Pianist Simone Dinnerstein is, if you will, the anti-Lang-Lang. When at age five, he was giving his first public recitals, she would not approach the piano for another couple years. When he fast became a global celebrity, she toiled in relative obscurity for a while, paying her dues in smaller concert halls. Yet, both of them will play around civic center within this week: Lang-Lang just performed his concerto for iPad this past Monday at Davies Symphony hall, and Simone will return for a piano recital at Herbst Theater on Saturday at 8pm. She also rejoined Lang-Lang at the Sony label (her first release with Sony is an all-Bach recording due this fall), even though we can't confirm she received the same $3 million he did.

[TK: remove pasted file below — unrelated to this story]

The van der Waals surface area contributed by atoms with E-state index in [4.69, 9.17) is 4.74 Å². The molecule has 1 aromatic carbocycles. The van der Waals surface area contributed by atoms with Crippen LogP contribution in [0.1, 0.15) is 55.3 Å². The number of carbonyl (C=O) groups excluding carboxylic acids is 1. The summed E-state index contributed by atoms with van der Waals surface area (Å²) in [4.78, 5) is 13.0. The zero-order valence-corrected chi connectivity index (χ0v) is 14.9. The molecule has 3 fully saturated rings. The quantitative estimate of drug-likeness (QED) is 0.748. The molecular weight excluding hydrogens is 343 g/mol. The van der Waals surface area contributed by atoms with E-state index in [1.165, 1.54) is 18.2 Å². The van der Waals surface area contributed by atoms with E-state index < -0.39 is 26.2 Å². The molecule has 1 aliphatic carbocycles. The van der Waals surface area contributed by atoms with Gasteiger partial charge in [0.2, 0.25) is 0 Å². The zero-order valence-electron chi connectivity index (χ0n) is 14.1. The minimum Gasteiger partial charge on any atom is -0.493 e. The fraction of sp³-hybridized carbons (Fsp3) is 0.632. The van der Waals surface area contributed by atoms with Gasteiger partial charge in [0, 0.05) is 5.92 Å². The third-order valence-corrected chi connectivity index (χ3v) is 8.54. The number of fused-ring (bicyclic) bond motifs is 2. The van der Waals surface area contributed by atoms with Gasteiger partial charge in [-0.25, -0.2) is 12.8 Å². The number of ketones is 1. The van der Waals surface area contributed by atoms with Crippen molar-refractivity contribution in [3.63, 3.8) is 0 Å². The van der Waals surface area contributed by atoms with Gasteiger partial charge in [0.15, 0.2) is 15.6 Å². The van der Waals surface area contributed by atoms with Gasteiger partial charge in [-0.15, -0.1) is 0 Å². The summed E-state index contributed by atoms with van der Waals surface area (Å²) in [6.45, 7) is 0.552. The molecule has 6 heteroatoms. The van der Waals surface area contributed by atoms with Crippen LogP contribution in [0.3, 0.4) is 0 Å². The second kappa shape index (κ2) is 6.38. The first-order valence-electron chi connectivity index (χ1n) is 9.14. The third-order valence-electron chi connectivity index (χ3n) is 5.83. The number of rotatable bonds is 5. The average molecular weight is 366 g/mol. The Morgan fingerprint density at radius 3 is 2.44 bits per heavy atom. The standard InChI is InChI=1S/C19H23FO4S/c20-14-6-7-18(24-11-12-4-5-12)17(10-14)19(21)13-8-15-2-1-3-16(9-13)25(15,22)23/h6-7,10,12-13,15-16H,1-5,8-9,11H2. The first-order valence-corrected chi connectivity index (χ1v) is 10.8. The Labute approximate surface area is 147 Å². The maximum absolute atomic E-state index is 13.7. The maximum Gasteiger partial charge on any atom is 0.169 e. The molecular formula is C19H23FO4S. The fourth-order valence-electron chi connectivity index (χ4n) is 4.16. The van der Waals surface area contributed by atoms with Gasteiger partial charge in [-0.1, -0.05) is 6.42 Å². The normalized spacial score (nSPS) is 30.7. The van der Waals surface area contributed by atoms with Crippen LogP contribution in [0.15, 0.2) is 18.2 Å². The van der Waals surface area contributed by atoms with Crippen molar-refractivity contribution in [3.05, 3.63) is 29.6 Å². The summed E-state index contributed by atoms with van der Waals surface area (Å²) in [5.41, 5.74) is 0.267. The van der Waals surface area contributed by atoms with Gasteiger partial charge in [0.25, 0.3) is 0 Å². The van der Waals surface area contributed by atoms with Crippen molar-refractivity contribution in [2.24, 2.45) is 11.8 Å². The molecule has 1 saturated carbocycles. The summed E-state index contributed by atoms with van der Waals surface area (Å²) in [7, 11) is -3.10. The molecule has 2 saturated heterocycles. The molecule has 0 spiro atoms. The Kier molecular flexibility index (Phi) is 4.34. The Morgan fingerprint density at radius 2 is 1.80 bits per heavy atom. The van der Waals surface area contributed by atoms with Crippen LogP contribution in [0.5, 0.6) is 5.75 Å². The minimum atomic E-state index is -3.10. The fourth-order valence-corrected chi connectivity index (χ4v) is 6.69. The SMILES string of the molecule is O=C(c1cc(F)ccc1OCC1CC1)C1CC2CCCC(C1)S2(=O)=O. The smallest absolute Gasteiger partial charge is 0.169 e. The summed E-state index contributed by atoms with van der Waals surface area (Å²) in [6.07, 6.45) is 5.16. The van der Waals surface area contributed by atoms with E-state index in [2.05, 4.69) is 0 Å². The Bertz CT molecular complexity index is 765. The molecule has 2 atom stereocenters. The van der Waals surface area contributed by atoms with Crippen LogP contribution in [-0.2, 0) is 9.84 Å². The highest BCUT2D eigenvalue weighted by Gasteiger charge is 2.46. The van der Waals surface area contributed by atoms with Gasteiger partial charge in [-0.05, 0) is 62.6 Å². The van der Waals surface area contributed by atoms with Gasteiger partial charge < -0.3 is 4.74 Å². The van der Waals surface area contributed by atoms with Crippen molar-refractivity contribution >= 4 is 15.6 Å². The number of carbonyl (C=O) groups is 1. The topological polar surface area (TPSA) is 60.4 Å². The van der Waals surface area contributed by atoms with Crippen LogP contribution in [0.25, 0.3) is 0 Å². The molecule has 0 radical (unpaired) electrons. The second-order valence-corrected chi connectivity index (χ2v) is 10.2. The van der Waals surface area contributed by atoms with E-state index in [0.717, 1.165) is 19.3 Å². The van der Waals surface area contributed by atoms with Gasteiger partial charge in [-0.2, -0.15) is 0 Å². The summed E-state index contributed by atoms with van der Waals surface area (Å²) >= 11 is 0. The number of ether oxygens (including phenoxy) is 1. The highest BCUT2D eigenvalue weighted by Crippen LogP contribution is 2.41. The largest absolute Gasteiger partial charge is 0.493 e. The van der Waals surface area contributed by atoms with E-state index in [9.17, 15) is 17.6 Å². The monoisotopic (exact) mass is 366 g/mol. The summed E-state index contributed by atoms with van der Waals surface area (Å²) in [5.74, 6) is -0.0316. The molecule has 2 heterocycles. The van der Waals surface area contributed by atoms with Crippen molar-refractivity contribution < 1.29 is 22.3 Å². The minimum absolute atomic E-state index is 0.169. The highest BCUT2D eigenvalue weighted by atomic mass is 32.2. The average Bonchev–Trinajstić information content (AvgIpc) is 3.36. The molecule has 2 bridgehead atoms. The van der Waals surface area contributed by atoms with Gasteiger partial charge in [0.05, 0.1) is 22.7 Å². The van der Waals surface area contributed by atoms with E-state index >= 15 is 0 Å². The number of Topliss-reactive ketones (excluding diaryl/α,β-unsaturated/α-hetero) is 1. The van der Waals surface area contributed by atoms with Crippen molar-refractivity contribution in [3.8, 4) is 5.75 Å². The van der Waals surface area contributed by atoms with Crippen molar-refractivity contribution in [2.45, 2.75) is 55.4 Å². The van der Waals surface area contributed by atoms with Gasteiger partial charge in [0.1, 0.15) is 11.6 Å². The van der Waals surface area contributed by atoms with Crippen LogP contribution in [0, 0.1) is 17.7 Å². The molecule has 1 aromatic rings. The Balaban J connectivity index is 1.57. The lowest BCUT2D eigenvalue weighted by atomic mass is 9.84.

What happened? She just recorded in her thirties a self-produced interpretation of Bach's Goldberg Variations (it's not her playing, but that's the music you've heard when Hannibal Lecter brutally murders two police officers), which got so celebrated it ended up distributed by the Telarc label and recommended by, among others, New-Yorker music critic and McArthur genius Alex Ross. That propelled her in the stratosphere. In a freaky confluence, Alex Ross will be reading from his book The Rest Is Noise tomorrow on the same stage, but at 10am, with pianist Ethan Iverson from the jazz trio the Bad Plus providing the musical illustration.

Simone kindly took our phone call to describe her meteoric rise to the forefront of the classical scene, her recital program and the delivery of her son.